Review of The Dirty Tricks Department, by John Lisle

Available for pre-order. Release date: March 7, 2023.

This book chronicles the work of Bill Donovan, who became the first Coordinator of Information (COI) before heading up the Office of Strategic Services (OSS), his mad scientist inventor Stanley Lovell, and others who fought dirty for the sake of national security.

President Roosevelt appointed Donovan in 1941 as war in Europe escalated, to collect intelligence related to national security and perform espionage, sabotage and propaganda. The number of personnel in Donovan’s department grew and his responsibilities soared after Japan attacked the American base at Pearl Harbor on December 7, 1941.

Now too large to be under the auspices of the White House, Roosevelt changed the name of Donovan’s organization to the Office of Strategic Services (a precursor to the Central Intelligence Agency), and placed them under the purview of the Joint Chiefs of Staff.

From these humble beginnings, Donovan defended the organization from barbs and quips, some well-deserved. Detractors said Donovan hired the rich and famous to divert them from serving in the armed forces. At a dinner party, Horace Schmahl made fun of Donovan’s agency, saying it was a “Tinker Toy outfit, spying on spies”. Donovan challenged Schmahl, saying he could steal his secret files and blow up his ammunition dump before midnight. Donovan made a discreet phone call to his office. His employees broke into Schmahl’s office and safe, stole his secret information, and planted fake dynamite at his ammunition dump. Donovan got the last laugh when he handed Schmahl the contents of his safe and told him where to find the fake dynamite, all before the dinner party was over.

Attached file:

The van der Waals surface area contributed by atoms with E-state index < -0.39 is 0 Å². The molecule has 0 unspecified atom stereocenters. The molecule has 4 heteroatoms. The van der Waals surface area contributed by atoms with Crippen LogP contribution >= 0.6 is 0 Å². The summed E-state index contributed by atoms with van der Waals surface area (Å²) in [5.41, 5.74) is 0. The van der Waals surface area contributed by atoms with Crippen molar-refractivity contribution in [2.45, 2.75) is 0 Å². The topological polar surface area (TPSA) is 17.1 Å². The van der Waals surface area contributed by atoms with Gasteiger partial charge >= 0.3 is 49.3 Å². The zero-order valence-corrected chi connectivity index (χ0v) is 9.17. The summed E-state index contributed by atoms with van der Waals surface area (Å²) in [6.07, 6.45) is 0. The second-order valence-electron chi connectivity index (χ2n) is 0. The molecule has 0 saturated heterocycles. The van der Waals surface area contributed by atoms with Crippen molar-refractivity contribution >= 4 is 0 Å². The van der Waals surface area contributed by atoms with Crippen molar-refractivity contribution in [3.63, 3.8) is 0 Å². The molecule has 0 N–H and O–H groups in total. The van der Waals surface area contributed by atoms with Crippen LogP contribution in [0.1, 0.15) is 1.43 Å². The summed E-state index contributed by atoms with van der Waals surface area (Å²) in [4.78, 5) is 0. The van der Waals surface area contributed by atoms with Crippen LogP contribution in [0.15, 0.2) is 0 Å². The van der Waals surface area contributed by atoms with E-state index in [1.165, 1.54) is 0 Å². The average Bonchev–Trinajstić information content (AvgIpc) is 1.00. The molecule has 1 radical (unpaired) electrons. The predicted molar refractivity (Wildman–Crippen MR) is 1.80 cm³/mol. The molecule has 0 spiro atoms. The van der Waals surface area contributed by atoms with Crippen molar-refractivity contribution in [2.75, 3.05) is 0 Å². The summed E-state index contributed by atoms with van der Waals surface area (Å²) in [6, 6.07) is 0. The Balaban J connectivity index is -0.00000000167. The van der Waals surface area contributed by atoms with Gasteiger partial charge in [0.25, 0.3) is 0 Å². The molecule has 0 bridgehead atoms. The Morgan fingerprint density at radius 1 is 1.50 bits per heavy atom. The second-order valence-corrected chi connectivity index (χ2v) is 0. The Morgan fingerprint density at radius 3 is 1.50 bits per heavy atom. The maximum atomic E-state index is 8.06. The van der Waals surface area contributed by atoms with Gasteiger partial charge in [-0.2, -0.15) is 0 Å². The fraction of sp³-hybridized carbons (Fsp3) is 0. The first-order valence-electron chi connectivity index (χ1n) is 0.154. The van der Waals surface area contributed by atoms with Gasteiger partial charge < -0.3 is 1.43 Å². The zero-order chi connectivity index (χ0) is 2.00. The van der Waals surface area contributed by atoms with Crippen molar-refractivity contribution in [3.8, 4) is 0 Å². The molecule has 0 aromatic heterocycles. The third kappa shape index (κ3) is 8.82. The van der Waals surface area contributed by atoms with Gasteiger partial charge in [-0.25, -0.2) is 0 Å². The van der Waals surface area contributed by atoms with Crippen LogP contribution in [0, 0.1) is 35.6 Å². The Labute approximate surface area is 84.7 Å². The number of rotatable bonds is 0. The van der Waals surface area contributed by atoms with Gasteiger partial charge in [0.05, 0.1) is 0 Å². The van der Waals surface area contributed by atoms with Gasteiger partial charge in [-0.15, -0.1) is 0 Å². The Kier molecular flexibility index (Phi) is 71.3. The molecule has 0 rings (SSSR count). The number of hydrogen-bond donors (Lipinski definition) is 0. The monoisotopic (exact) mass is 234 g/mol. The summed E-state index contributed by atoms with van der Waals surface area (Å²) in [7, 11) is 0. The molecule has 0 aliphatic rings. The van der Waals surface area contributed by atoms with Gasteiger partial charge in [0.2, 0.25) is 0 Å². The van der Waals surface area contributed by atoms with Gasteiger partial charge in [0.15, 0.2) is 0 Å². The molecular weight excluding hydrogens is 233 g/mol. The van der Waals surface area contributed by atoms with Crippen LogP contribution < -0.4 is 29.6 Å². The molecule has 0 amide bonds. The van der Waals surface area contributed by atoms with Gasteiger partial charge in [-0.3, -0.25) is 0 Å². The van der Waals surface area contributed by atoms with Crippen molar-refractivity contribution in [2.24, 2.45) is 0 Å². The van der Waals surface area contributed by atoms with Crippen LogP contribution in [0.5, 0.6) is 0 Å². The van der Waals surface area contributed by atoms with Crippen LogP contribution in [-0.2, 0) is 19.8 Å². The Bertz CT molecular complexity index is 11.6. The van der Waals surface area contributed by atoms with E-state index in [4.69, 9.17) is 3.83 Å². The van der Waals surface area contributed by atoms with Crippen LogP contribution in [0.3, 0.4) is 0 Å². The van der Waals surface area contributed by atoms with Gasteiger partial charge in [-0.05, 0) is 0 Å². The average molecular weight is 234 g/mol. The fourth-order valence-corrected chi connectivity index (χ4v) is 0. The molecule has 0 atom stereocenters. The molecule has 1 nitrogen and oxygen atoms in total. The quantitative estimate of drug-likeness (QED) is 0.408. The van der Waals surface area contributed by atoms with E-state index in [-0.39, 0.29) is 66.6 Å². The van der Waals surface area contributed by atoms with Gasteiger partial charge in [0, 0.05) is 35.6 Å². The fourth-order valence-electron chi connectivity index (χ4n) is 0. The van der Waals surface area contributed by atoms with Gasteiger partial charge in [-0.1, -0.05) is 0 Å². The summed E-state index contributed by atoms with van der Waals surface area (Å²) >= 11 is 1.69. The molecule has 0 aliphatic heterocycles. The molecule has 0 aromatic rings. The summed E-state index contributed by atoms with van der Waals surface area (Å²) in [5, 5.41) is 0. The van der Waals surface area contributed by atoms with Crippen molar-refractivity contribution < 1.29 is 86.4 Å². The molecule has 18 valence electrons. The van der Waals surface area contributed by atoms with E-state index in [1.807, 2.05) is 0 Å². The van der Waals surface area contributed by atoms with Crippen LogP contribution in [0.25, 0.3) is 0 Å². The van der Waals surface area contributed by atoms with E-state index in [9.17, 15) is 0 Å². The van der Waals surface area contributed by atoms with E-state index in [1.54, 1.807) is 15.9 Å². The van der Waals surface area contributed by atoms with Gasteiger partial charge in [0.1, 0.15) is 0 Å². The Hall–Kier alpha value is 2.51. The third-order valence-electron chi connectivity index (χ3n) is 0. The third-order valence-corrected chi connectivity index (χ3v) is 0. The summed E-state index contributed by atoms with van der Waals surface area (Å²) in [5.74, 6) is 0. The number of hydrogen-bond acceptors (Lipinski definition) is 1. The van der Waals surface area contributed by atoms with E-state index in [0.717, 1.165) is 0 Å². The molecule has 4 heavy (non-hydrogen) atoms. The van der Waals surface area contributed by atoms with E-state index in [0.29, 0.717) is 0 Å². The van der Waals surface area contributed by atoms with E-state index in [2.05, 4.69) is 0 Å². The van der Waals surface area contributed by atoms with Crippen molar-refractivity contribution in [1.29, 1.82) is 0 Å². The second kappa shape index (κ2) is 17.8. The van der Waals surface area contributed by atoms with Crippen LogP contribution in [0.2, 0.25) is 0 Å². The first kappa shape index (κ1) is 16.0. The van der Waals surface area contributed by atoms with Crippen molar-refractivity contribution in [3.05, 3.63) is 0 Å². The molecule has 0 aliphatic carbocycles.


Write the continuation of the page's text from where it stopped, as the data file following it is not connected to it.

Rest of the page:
As the OSS grew, Donovan created several departments to oversee divisions of the operation, including a branch to make lethal gear and gadgets on the order of Q, the fictional scientist who created such devices for James Bond. This group of scientists pursued ridiculous (attaching cats to bombs since cats always land on their feet), barbaric (biological warfare), and even some useful (time-delay detonation) ideas. They considered ways to assassinate foreign leaders and developed a lethal pill for US agents to ingest if captured. There were additional drug experiments, including a plot to spike Hitler’s food with female hormones.

The book mainly covers the time periods just before, during, and after World War II, although it mentions little of John Foster Dulles and Allen Dulles and the CIA’s covert activities. The Dirty Tricks Department addresses the inventors’ moral dilemma of creating devices and tactics to kill, with most justifying it by believing their work would shorten the war.

The book covers a lot of material without becoming overly serious, as may be deduced from the title.

@JohnLisle @StMartinsPress

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